On Wednesday I shared here my analysis of Uber’s business model, making the case why it can explain the company’s combative response to the California DMV -- which insisted Uber must obtain a permit for its testing of autonomous vehicles in the city. The headline was, "Why Uber Won’t Stop Testing Autonomous Cars in San Francisco."
A few hours later, Uber ended the testing of autonomous cars in the city.
As the New York Times reported, the company said: “We’re now looking at where we can redeploy these cars but remain 100 percent committed to California and will be redoubling our efforts to develop workable statewide rules.”
So, what happened? Did I get it wrong? Didn’t Uber read my thoughtful analysis?
I’m not sure about the latter. But I still think the analysis is accurate -- or, in other words, Uber really needs self-driving cars to sustain its business, and its conduct in this case is a manifestation of the different elements in its business model, from the creative destruction mindset to the shareholder primacy approach to value capture.
However, the one part I didn’t estimate correctly is Uber’s arrogance. In a way, perhaps I should revisit the model and change the ‘culture’ component from ‘Silicon Valley’ to ‘Silicon Valley/Hubris.' I already mentioned that Uber definitely subscribes to the Valley’s model – “taking the ‘don’t beg for permission, ask for forgiveness’ approach to the next level with its own “win-at-all-costs approach” and “always be hustling” mantra.” At the same time, in this case we see how Uber takes the hustling and win-at-all costs approach one step further to a “my way or no way at all” modus operandi.
After all, how would you explain that the company refused to reconsider its position and do what more than 20 companies testing autonomous driving in California did, i.e. apply for a permit? There didn’t seem to be a reason that the request would be denied, not to mention that Reuters reported: “DMV director Jean Shiomoto said in a letter sent to Uber on Wednesday that she would 'personally help to ensure an expedited review and approval process,' which she said can take less than three days." Three days, that’s all! And yet, Uber refused to do it.
Andrew Savitz wrote that “organizational culture is made up of three components: what you say, what you do and what you believe.” In Uber’s case, this is very clear: The company seems to believe that it's not like any other company and therefore should be treated differently – after all, even Time magazine wrote: “Uber is unlike anything the world has seen before.”
The way Uber communicated in the last week screamed arrogance – just look at the way Anthony Levandowski, who runs Uber’s autonomous car programs, explained the company’s approach: “You don’t need to get belts and suspenders or whatever else if you’re wearing a dress.” And actions? Well, Uber didn’t seem interested in reconsidering its position about applying for the permit, and it preferred to end the pilot program rather than to look for a compromise or -- God forbid -- admit the state could be right.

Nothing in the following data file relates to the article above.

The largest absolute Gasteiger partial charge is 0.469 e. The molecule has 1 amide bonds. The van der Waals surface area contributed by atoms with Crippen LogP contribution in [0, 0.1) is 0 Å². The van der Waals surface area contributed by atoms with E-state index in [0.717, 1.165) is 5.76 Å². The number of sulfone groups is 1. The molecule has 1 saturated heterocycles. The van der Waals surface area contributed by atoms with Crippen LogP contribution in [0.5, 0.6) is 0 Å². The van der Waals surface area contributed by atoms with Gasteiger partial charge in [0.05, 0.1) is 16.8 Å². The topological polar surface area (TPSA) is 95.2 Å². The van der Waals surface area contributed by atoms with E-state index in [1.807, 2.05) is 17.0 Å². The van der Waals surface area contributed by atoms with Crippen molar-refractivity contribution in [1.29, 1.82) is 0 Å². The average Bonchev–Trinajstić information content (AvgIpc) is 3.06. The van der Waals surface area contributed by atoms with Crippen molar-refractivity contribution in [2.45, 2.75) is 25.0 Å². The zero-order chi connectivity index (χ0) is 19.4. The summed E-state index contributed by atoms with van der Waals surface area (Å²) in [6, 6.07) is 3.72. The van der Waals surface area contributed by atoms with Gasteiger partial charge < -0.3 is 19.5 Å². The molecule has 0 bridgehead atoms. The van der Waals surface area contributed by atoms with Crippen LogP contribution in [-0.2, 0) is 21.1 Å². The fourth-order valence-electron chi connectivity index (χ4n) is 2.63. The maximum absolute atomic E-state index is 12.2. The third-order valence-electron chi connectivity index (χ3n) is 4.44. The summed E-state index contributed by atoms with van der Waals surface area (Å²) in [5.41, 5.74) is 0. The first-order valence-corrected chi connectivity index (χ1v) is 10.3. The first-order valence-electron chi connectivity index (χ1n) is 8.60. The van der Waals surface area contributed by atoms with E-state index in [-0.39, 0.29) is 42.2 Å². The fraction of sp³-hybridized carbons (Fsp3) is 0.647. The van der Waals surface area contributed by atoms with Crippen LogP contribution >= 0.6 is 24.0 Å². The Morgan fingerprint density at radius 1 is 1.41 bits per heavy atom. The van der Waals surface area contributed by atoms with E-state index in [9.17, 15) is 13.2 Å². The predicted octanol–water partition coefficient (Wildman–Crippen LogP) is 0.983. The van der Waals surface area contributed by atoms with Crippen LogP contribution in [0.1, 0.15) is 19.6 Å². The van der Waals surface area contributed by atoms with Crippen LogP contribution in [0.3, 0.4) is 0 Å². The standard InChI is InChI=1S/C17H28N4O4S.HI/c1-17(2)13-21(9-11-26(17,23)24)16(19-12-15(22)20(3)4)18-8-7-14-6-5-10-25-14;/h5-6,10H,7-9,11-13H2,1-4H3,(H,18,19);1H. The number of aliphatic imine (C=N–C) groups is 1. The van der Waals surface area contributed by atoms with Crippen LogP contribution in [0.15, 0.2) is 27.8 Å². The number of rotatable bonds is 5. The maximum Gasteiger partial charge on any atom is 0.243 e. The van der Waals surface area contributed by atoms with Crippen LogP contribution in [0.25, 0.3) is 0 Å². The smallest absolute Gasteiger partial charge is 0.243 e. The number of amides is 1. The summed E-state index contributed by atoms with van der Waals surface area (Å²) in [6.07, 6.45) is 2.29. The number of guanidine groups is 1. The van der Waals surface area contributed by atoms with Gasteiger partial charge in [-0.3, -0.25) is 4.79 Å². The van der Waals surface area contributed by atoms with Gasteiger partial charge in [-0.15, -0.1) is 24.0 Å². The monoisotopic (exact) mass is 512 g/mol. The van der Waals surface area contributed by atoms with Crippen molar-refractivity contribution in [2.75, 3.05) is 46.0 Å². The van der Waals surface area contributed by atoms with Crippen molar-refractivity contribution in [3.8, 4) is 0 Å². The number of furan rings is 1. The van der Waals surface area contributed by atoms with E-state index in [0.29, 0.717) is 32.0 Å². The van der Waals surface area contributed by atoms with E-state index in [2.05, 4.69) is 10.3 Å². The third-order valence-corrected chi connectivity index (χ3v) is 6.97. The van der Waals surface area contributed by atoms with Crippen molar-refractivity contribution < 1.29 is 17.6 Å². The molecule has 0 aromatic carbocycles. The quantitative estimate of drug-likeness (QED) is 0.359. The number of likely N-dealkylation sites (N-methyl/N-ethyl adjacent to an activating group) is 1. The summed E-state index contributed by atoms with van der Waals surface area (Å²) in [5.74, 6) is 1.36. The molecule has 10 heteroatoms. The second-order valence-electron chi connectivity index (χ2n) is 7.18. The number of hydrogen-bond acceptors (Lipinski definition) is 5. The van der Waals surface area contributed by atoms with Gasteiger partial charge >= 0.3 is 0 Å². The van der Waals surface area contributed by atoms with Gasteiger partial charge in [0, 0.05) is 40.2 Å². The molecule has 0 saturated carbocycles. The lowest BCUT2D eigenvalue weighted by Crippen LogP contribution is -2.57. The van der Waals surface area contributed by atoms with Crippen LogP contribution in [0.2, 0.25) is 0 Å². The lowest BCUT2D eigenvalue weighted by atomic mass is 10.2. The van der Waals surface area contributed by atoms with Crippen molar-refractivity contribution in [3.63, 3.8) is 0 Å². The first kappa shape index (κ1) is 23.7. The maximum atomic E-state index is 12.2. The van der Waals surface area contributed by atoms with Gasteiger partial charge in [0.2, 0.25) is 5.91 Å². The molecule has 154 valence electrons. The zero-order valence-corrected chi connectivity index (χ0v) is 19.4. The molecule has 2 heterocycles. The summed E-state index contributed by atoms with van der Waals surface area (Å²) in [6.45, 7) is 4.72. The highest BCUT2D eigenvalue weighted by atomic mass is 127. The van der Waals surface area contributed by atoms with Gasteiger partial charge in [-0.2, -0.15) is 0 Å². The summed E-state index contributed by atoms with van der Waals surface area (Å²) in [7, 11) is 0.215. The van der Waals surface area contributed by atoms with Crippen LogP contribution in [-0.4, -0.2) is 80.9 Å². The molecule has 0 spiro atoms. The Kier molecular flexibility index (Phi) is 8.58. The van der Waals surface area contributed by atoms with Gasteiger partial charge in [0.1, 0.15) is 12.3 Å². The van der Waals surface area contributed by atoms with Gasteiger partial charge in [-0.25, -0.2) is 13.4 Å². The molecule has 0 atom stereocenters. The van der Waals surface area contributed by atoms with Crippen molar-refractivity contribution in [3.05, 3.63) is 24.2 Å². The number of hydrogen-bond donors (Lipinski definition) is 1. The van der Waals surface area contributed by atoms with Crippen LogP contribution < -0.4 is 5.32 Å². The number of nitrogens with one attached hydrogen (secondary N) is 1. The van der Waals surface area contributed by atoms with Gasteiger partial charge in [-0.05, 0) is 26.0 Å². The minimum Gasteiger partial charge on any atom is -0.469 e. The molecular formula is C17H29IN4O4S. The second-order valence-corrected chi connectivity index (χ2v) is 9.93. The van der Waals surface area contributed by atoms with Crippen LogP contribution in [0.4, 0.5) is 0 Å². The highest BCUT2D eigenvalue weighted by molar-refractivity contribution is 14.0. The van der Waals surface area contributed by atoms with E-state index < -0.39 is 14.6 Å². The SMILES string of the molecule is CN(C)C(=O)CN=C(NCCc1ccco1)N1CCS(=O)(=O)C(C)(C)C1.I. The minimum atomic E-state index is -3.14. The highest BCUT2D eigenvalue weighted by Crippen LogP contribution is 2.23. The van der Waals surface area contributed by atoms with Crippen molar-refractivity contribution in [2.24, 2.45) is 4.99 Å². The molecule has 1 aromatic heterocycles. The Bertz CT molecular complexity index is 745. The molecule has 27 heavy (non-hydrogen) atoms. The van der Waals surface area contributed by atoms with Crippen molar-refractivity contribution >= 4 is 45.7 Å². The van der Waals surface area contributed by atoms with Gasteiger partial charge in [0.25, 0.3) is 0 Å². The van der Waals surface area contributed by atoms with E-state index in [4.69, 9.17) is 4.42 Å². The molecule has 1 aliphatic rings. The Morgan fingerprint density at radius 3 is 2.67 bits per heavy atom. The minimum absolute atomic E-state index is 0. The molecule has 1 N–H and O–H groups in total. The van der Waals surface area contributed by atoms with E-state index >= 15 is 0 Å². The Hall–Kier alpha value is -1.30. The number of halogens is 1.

I believe that the company thought it could push back successfully in this case similarly to the way it managed to kill a bill in New York City last year that threatened to limit the number of Uber drivers in the city. That effort famously included the ‘De Blasio’s Uber’ feature suggesting wait time of up to 25 minutes to Uber rides if the bill will take effect. What Uber didn’t take into consideration is that this time the issue was safety. (As the Washington Post reported, “Uber’s self-driving cars broke basic traffic laws and complaints from cyclists that the cars were unsafe additions to the roadway.”) It was not about convenience, and therefore there was no public support to their fight against the California DMV.
Will Uber eventually apply for the permit? I believe it will quietly do so, but that’s just my two cents. The real important lessons to Uber from this week are that an arrogant culture can be very costly and that almost no one likes arrogant companies, not just California. Second, the company should start taking stakeholders, not just shareholders seriously – there is just no other option for a company wishing to scale worldwide. Just check with Airbnb.
Image credit: Flickr/Foo Conner
Raz Godelnik is an Assistant Professor and the Co-Director of the MS in Strategic Design & Management program at Parsons School of Design in New York. Currently, his research projects focus on the impact of the sharing economy on traditional business, the sharing economy and cities’ resilience, the future of design thinking, and the integration of sustainability into Millennials’ lifestyles. Raz is the co-founder of two green startups – Hemper Jeans and Eco-Libris and holds an MBA from Tel Aviv University.